As America’s isolationist approach to World War I grew, immigration declined, and Ellis Island was used as a detention center for suspected enemies. Following the war, Congress passed quota laws and the Immigration Act of 1924, which sharply reduced the number of newcomers allowed into the country and also enabled immigrants to be processed at U.S. consulates abroad. After 1924, Ellis Island switched from a processing center to serving other purposes, such as a detention and deportation center for illegal immigrants, a hospital for wounded soldiers during World War II and a Coast Guard training center. In November 1954, the last detainee, a Norwegian merchant seaman, was released and Ellis Island officially closed.
Beginning in 1984, Ellis Island underwent a $160 million renovation, the largest historic restoration project in U.S. history. In September 1990, the Ellis Island Immigration Museum opened to the public and today is visited by almost 2 million people each year. The museum was incorporated into a joint National Monument with Liberty Island by Pres. Lyndon Johnson in 1965. A year later they would be organized as a National Historic District a year later.
We’ve seen the expansion of more federal immigration processing centers since the closing of Ellis Island in 1954. Additionally, the government organizations in charge of processing the immigration claims have thankfully abandoned much of the eugenic disqualifiers and the information submitted is generally provided by foreign authorities in the applicants’ homelands.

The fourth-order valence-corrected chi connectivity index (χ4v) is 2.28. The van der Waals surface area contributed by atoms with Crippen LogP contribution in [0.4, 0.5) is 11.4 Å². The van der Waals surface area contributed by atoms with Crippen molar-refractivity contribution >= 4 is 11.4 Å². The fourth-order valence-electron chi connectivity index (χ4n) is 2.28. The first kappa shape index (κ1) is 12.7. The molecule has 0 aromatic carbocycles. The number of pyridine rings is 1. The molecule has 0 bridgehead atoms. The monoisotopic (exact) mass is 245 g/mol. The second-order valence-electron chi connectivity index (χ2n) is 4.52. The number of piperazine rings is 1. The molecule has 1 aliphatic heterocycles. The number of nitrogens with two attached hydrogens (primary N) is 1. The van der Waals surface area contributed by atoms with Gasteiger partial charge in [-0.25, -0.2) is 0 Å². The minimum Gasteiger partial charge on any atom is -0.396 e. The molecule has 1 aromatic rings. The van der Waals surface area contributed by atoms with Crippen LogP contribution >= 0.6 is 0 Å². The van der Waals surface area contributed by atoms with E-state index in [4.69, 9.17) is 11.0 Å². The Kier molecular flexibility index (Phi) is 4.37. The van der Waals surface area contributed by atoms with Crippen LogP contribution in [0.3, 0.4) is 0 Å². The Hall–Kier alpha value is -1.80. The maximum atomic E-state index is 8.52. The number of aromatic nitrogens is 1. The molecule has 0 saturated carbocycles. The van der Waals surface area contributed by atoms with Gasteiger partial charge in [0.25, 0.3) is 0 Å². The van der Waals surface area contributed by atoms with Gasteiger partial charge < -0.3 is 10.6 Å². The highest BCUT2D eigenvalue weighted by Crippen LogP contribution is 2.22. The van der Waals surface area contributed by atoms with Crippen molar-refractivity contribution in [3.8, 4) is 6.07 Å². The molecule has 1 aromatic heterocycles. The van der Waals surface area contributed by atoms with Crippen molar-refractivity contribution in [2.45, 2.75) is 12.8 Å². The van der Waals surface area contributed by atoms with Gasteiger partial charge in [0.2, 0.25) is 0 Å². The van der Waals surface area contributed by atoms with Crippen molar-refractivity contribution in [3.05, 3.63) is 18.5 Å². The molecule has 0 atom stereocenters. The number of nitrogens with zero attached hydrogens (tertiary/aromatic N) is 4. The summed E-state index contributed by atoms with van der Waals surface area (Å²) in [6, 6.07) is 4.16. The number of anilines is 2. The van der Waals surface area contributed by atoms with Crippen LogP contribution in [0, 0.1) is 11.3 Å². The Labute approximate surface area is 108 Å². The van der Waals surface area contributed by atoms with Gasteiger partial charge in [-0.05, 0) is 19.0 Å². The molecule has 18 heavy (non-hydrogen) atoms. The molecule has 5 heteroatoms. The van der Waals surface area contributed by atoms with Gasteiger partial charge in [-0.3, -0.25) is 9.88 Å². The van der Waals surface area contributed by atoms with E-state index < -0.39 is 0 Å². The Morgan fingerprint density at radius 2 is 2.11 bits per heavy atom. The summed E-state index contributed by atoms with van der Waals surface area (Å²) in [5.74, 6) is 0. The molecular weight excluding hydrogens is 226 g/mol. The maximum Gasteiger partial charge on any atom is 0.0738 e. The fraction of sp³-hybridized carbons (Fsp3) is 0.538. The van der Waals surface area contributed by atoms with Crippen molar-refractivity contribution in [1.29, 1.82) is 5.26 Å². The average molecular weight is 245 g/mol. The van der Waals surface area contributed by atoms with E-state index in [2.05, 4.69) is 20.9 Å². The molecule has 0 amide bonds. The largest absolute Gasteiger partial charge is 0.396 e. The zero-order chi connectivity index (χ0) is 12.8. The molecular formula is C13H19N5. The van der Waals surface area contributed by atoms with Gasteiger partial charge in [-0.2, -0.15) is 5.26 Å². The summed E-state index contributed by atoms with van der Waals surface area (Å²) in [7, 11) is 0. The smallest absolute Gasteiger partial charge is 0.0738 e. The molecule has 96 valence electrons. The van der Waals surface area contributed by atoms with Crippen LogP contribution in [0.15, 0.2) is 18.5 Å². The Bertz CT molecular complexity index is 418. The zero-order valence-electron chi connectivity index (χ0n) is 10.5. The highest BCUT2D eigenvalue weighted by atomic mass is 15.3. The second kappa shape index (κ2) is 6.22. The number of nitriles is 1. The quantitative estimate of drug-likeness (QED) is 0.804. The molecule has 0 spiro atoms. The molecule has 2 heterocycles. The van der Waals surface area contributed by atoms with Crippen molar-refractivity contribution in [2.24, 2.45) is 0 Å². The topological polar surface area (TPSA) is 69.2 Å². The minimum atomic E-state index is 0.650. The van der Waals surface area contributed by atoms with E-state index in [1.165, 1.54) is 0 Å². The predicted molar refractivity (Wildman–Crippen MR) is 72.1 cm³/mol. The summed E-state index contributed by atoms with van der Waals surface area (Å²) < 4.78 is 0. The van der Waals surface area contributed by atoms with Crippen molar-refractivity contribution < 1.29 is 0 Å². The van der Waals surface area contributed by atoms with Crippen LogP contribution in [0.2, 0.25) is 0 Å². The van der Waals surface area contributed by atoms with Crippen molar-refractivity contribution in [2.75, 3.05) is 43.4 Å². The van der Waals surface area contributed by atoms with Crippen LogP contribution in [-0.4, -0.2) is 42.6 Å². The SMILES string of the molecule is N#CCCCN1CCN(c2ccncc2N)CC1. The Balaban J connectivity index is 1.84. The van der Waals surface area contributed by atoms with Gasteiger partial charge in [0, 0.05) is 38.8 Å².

We’ve seen Pres. Trump and other Presidents over the last few decades question our immigration process. I could understand the outrage over immigrants being processed based on passenger lists submitted by a Central American version of Carnival® cruise lines. While we are a nation of immigrants, there will always be some sort of evaluation system for those hoping to enter our country. The process should not be onerous, but it should include at least some due diligence. Obviously there has been a shift in attitudes about how our nation handles immigration in the last few decades, many immigrants were detained on Ellis Island for evidence of criminal activity in their origin countries and others remained in the Ellis Island Hospital to quarantine them from spreading contagious diseases.
The dedication of Ellis Island as a museum is significant for celebrating the process of immigration to our country. Nearly 40 percent of Americans can trace their roots to Ellis Island even today. My father attempted to verify this when we visited Ellis Island in 2003 but wasn’t able to find the records. Likely, this is due to much of the history being anecdotal and not necessarily official. For what it’s worth, my father’s paternal roots of immigration are well researched and exist from the Colonial Era of America. My mother’s maternal roots are similar and exist before the Colonial Era as well. Sadly, her paternal roots end with her great-grandfather and nothing else has been able to be proven. Maybe Ancestry.com or 23AndMe might shed some light on the missing heritage.
Do you have proof of your ancestors being processed at Ellis Island?